Figure 20.1 - Site Conditions in the Lower Sulfur Creek Watershed



    Prior to restoration the stream in this reach is severely aggraded.  The stream gradient in this lower reach is very low – an ancient alluvial fan – therefore the streams ability to transport sediment and bedload is low.  The historic land uses have exacerbated this problem because the stream has been diverted out of its original channel by the upstream highway box culvert and it has been diverted around and through the gravel mining tailings.  Early gold mining “turned the channel upside-down” then gravel mining in the mid 1900s removed the gravel-sized alluvium.  Subsequently, the creek was diverted into  modified dredger areas.  In summary, the pre-restoration condition was characterized by a channel with a convex-up stream bottom, choked with large cobble, severe bank erosion, and little to no bank vegetation.  One 1000-ft section of the stream was nicknamed “the dead reach” for all the young escaping salmonid frye that died as the stream dried up (went subsurface) episodically (see Figure 20.2). 

    The primary objective for improving stream function was to re-align and mimic it’s historic plan form while excavating the excess bedload material.  The secondary goal was to increase instream and riparian habitat.  The plan for fisheries improvement was threefold:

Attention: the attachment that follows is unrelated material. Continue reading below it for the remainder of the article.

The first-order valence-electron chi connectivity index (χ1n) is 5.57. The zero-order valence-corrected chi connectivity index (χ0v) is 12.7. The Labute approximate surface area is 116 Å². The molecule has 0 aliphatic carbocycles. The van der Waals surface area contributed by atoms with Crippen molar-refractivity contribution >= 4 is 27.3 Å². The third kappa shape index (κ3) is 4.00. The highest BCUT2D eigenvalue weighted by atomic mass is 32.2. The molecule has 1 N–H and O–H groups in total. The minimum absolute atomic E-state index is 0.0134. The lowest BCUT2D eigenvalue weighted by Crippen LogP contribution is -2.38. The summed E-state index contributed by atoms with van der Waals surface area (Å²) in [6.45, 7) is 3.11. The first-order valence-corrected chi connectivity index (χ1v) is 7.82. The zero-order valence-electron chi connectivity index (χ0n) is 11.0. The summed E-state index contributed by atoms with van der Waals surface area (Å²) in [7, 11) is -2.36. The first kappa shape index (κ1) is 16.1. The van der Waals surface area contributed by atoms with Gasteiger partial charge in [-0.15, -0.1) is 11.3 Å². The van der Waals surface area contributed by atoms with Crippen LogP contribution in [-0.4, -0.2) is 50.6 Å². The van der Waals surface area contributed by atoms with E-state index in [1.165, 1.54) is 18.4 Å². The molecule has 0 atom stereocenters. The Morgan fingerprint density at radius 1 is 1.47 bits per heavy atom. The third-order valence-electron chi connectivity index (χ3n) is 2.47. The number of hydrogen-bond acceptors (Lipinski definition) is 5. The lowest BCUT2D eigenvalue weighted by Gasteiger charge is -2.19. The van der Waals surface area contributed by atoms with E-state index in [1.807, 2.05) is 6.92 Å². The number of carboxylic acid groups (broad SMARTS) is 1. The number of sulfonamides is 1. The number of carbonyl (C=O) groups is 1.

1. remove obstacles to anadramous fish migration and improve spawning habitat,
    2. provide rearing habitat,
    3. improve late Spring flows to allow ‘fish escapement’.

    Simultaneously, the SWAAP designated and prioritized watershed-wide projects intended to reduce erosion and sedimentation.  The entire Sulphur Creek Restoration effort implemented by Sacramento Watersheds Action Group (SWAG) was conducted over an 11-year period, 1996 – 2007.

    Figure 20.2 - The "Dead Reach" in Lower Sulphur Creek


    •  Stream Realignment and Floodplain Restoration: In 2002 SWAG and the Sulphur Creek CCRMP received a $160,000 grant from Cantara Council to design, permit, and re-align approximately 2,000 feet of stream. A new low flow channel was excavated to divert Sulphur Creek back into it's historic channel. The historic stream dimensions, e.g., Bank Full width, slope, and sinuosity, as determined from a 'reference reach,' were used to guide design and implementation. The inner bend(s) of the re-aligned reach were excavated to allow floodwaters to access the floodplain.
    •  Newbury Rock Riffle: In order to reduce the risk of flooding in the re-aligned reach, and ensure the stream had a sustained low flow for fish escapement, a split-flow was desired at the upstream diversion.  Flood stage was determined at about 3000 cfs and at approximately 500 cfs the stream was designed to flow into both the degraded reach and the new re-aligned reach.  The split flow was achieved with a rock weir designed as a Newbury Rock Riffle. The riffle crest was built one-foot higher than the bottom of the low flow re-aligned channel (see Figure 20.3).

    Figure 20.3 - Schematic diagram of Newbury Rock Riffle 

    • Large Woody Debris (LWD) and Rock Structures: The re-aligned reach had LWD structures constructed at strategic places along the outer bends – primarily locations anticipated to receive impinging flows – thus fostering the development of scour / resting pools.  The structures were constructed of large wood (rootwads), large rock, and anchored with deeply planted willow and cottonwood poles (see Figure 20.4).

    Figure 20.4 - LWD structured constructed from logs/rootwads, boulders,
    and pole plantings for vegetative anchoring.